It will work in the teacher's favour if they get enough work as they'll pay less tax and less NI but still pay enough NI to qualify for future state benefits.
    However, the reduction in NI could be disadvantageous for those who don't manage to pay enough NI in a tax year to preserve their future entitlement for JSA etc.
    If paid as an LA supply teacher as I am, the employer can't play about with the figures as you get paid to scale and it's thus clear that the amount paid is simply pay and not pay + travel expenses.

     
  20. I think you are worrying too much!

    I would pay a bit more attention to your tax affairs if I were you!

    I am an accountant and supply teacher and I would not touch umbrellas (U's) etc with a barge pole.

    The U's dont give a damn about your tax affairs - they will run at the first hint of trouble. All the terms are stacked against you - i.e the U have a contract which puts all the responsibility onto the ST (that includes Employers NIC by the way - so you could end up with an even higher tax bill. Not to mention the penalties and stress that goes with a HMRC enquiry. I have dealt with one or two HMRC enquiries and thay are not pleasant!).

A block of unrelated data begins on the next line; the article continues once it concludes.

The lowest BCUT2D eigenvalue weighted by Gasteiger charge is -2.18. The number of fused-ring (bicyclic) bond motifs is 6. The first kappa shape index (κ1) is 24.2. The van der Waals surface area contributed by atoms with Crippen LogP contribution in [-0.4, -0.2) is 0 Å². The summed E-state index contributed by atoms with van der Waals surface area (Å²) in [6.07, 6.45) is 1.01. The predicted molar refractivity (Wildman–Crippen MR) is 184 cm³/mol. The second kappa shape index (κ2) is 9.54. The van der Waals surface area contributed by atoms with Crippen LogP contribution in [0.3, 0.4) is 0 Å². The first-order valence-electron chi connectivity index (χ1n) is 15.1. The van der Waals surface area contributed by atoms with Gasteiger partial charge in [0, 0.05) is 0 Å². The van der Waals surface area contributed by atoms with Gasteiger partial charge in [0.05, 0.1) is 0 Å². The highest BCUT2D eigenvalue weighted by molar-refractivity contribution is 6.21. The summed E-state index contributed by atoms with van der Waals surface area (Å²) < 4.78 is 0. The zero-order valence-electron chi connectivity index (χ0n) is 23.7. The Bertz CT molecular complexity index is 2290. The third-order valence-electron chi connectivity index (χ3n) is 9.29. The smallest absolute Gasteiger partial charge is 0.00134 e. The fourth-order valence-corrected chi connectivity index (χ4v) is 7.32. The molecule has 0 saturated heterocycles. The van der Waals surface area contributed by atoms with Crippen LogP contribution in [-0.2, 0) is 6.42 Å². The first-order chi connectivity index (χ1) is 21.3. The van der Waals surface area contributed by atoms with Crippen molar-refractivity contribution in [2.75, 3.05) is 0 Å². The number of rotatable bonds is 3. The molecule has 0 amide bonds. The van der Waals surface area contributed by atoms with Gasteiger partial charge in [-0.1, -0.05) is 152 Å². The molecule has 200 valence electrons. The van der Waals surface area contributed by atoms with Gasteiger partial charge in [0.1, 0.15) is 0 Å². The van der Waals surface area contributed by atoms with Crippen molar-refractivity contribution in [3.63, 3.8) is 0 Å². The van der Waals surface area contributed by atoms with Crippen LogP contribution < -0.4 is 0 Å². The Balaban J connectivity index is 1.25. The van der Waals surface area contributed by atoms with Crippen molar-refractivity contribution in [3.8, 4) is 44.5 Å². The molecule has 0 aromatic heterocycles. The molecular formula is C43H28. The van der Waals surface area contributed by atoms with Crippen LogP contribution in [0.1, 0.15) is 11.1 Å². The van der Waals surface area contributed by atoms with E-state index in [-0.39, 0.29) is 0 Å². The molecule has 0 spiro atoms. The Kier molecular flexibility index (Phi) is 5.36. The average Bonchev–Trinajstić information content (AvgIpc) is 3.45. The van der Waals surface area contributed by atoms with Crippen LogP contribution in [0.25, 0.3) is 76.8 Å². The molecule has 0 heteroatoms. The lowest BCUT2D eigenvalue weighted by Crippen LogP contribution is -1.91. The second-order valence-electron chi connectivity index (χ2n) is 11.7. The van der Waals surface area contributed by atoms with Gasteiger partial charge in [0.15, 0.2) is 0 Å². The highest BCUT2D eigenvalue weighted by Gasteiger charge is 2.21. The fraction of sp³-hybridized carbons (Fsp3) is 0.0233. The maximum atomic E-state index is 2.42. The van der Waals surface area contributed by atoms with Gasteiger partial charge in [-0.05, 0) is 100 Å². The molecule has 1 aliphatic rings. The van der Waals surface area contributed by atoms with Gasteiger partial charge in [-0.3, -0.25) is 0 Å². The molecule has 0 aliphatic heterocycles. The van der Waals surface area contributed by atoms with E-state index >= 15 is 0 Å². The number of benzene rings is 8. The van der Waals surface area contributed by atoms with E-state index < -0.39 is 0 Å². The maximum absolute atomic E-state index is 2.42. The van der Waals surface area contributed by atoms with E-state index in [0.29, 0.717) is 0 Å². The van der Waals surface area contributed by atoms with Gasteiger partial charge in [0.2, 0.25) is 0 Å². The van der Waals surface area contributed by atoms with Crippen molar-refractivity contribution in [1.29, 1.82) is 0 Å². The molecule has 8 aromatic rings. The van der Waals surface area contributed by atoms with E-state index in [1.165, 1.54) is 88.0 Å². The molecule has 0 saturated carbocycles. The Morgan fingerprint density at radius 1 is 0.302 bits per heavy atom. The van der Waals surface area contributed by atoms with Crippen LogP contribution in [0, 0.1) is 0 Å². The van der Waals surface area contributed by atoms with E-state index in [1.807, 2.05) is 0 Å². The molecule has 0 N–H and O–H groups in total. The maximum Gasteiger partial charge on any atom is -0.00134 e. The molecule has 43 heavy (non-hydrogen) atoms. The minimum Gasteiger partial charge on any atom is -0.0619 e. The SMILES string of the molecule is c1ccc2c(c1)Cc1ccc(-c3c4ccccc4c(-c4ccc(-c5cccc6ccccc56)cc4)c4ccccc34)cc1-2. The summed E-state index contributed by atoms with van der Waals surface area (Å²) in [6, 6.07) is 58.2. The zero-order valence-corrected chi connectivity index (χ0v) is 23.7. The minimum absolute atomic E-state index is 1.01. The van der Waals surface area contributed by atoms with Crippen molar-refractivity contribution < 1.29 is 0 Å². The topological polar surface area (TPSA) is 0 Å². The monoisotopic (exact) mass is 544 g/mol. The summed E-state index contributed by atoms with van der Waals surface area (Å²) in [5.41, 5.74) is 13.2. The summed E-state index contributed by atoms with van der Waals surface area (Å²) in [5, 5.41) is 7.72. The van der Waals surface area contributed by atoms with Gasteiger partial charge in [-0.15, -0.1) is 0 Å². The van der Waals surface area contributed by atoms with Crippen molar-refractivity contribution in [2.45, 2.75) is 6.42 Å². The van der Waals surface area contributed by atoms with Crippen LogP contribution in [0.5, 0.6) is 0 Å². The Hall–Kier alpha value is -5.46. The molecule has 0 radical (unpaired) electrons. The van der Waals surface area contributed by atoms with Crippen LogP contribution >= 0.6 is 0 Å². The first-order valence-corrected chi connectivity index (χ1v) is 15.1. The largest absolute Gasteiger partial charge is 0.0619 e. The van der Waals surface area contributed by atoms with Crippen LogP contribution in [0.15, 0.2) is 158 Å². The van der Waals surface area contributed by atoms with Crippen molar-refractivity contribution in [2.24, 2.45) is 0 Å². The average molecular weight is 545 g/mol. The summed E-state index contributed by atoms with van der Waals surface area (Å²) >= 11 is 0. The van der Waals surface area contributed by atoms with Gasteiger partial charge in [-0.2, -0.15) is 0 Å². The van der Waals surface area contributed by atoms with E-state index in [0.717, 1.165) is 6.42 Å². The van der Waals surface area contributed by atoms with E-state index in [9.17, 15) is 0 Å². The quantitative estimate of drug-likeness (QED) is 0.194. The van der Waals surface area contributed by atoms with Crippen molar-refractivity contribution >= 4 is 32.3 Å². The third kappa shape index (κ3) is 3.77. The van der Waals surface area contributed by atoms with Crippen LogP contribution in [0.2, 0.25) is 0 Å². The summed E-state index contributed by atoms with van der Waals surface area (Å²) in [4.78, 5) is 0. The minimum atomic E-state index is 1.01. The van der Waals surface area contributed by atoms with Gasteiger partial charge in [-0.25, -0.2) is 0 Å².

There has been a lot of discussion regarding this previously. On this forum - do a search you will see links etc to releavant legislation - all the exps you mention are not allowed for STs. STs are not site based temp workers. Each visit to a school is deemed as a contact in its own right - even for 1/2 day. This becomes you perm workplace even for 1/2 day - no exs allowed for perm workplace

    I suspect the U co told you you were a site based worker etc etc.... dont believe them.....U co's are dodgy to say the least.

    I have done a lot of research into this - if you want to you can start with the case of Warner V Prior on HMRC website (supply teacher claiming exs etc...)
    Its a scam - beware.....


     

Share This Page